The next session is in the bag, I’ve taken some notes, so let’s dive in to how I got from there to here, what the prep looked like, and how the session turned out. Last session we had just wrapped up the Fingers of Derende section, and now we are about to embark on The Honey Queen.
Campaign Journal #1
Campaign Journal #2
Campaign Journal #3
Campaign Journal #4
If I would have given it more thought, I would have likely run The Honey Queen first, and then done the Fingers of Derende, given that I was already modifying the encounter area a bit, but as it stands, I’ve got 3rd level characters and a 2nd level adventure, so I started off doing some prep and modifications.
My first step was to reread the adventure, and write up a simplified outline of what happens in the adventure, so I don’t have to do quite as much flipping through the book. In the outline, I’ll note things like what information NPCs have to convey for later story developments.
I also noticed that the adventure is assuming three days travel, and there are preset encounters. This is explicitly noted as being done so that the adventure can introduce a “fairytale” theme of the Crone, the Mother, and the Maiden being encountered on the way. Because of this, I decided I didn’t want random encounters for those first three days.
Since each of those days is based around a very specific encounter, with no random ones occurring, and I have higher level PCs, I decided to make the challenges a little beefier. Since I have plenty of 5e sources now, I looked up a spider from the Adventures in Middle-Earth Loremaster’s Guide
that was CR5, and a harder hitting ogre from Nord Game’s Revenge of the Horde
For later encounters, I swapped out the giant boar for a Storm Boar from the Tales of the Old Margreve
monster section, and noted that any other NPC was going to get their hit points maxed out.
As far as ongoing campaign developments, I still had a downtime complication I needed to introduce from the warden’s acorn armor, so I decided to add in a former enemy that is looking for the old wearer of the armor, a minotaur druid that retired to the Margreve after a life as a mercenary in the Seven Cities.
Here is where I made a potentially huge mistake. I made the old enemy a Deathwisp. It does a lot of damage, enough to drop some of the PCs in one shot, but it only gets one attack per round. I thought that would be a good trade off, except, for some reason, it didn’t click that as an undead creature, if it does take someone to 0 hit points in one round, that’s not incapacitation, it’s instant death. More on this later!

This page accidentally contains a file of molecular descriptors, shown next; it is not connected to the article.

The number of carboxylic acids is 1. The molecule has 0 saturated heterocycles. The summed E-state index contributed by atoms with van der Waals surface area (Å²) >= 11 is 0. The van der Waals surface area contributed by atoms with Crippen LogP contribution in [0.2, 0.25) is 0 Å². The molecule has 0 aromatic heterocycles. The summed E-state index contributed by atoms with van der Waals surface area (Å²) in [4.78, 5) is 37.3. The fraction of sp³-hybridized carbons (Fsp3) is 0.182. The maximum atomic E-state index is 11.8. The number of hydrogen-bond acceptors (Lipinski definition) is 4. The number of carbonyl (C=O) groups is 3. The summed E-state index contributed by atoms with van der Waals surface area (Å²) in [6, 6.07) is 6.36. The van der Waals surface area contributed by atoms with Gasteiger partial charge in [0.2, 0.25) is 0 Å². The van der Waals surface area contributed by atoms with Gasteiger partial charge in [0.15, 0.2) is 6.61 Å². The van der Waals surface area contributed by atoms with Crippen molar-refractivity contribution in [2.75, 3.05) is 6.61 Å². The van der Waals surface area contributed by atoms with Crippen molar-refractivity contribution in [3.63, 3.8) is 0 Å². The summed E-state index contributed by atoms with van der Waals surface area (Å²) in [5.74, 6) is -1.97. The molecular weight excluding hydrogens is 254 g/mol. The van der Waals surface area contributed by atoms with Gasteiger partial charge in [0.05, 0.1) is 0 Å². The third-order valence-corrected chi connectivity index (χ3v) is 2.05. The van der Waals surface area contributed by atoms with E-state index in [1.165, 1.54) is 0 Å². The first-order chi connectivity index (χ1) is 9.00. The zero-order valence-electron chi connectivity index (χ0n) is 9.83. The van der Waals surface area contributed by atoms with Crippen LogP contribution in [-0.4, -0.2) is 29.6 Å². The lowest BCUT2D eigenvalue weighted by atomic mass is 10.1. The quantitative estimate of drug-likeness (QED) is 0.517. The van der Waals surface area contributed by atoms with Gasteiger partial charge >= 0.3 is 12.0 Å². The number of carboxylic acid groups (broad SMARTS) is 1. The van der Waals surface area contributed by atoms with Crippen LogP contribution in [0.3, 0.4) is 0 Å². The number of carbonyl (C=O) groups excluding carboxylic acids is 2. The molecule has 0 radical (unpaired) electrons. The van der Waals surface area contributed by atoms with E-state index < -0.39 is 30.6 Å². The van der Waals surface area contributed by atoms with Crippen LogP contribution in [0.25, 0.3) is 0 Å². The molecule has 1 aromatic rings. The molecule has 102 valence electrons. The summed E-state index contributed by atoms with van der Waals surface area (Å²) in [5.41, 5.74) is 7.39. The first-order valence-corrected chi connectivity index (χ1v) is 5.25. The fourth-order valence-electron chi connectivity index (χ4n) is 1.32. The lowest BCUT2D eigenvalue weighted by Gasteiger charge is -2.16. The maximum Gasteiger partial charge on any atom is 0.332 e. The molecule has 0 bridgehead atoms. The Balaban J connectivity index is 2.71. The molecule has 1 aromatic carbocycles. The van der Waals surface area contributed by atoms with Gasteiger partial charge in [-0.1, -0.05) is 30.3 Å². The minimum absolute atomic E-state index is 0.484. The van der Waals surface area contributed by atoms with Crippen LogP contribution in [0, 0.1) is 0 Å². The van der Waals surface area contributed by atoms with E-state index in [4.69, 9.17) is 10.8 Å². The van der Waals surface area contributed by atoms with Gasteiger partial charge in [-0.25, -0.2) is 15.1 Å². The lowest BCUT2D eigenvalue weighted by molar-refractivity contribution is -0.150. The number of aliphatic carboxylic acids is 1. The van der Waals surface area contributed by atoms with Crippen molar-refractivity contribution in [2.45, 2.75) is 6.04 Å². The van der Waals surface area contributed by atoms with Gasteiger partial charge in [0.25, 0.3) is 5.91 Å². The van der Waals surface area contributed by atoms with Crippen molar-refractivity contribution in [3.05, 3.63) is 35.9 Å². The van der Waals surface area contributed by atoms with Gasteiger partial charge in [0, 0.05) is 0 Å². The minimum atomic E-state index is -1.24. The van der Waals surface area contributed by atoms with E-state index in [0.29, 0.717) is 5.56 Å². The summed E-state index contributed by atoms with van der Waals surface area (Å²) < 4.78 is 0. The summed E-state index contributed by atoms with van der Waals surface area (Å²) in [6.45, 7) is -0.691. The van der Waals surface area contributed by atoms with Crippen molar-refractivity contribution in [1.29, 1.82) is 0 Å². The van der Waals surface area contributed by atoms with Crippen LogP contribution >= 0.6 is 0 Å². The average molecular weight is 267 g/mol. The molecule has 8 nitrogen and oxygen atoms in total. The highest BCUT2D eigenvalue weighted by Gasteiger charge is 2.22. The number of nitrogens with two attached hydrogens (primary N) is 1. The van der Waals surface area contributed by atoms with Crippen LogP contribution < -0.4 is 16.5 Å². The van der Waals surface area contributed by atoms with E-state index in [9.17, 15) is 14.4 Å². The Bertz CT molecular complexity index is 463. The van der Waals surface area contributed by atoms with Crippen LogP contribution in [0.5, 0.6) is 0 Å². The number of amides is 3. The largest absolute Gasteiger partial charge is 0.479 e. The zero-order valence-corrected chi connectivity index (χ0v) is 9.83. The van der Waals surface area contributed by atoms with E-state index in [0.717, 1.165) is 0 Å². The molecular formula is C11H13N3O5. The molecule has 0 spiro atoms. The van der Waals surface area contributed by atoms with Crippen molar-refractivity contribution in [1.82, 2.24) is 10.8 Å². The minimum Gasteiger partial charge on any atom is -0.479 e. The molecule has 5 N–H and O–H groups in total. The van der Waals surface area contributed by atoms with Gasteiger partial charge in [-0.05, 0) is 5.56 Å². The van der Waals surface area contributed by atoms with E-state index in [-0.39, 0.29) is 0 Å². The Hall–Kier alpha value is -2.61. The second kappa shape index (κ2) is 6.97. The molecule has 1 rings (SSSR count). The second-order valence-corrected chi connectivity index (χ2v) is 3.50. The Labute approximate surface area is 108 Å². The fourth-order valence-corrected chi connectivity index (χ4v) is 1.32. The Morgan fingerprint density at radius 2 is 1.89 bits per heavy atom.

I drew up a “point crawl” version of the dungeon map in the adventure. In other words, not a scale map, just a set of lines showing how the different encounter areas connect to one another, so in any instance where I needed relative position more than exact distances, I could look at the point crawl map in my notes instead of flipping pages.
I referenced the Midgard World Book
to see what time of year we should be at, using the Midgard “Time Flies” rule for downtime (downtime between adventures equals x2 the real number of days between sessions). This put us at The Rites of Spring, the transition between Spring and Summer in the setting. I put down a few notes on how to introduce this after downtime, gathered the pawns I was using for miniatures, and was ready to go.
Two hiccups struck at the beginning of the actual session. Our gearforged warlord player got his weekends mixed up, meaning we were short a player, and our bearfolk warden was running late. Since we were resolving downtime, we started with that to begin with.
Scarlett, the halfling warlock, spent time researching at Baba Yaga’s Hut, had a dagger made from the worg’s tooth, gambled for a few week’s worth of downtime, and then worked the rest of the time. I’m trying to keep a lot of Scarlett’s interaction with Baba Yaga through the more enigmatic dentures that she sees from time to time.
Hrothgardt, the bearfolk cleric, spent most of his time working, in this case, gathering honey to sell in town. The irony is that Hrothgardt is wise and intelligent, but doesn’t quite understand civilized notions of monetary compensation, being more accustomed to barter. So eventually Hrothgardt ends up buying back a lot of what he worked to gather and sell in the first place. As well as fish.
Isobel, the bearfolk barbarian, ended up pit fighting. The party is staying in Levoca, which is a small border town on the edge of the forest. I decided that in order to allow for pit fighting as a downtime activity, Isobel could enlist Shandor, their Kariv contact, to help promote the fights.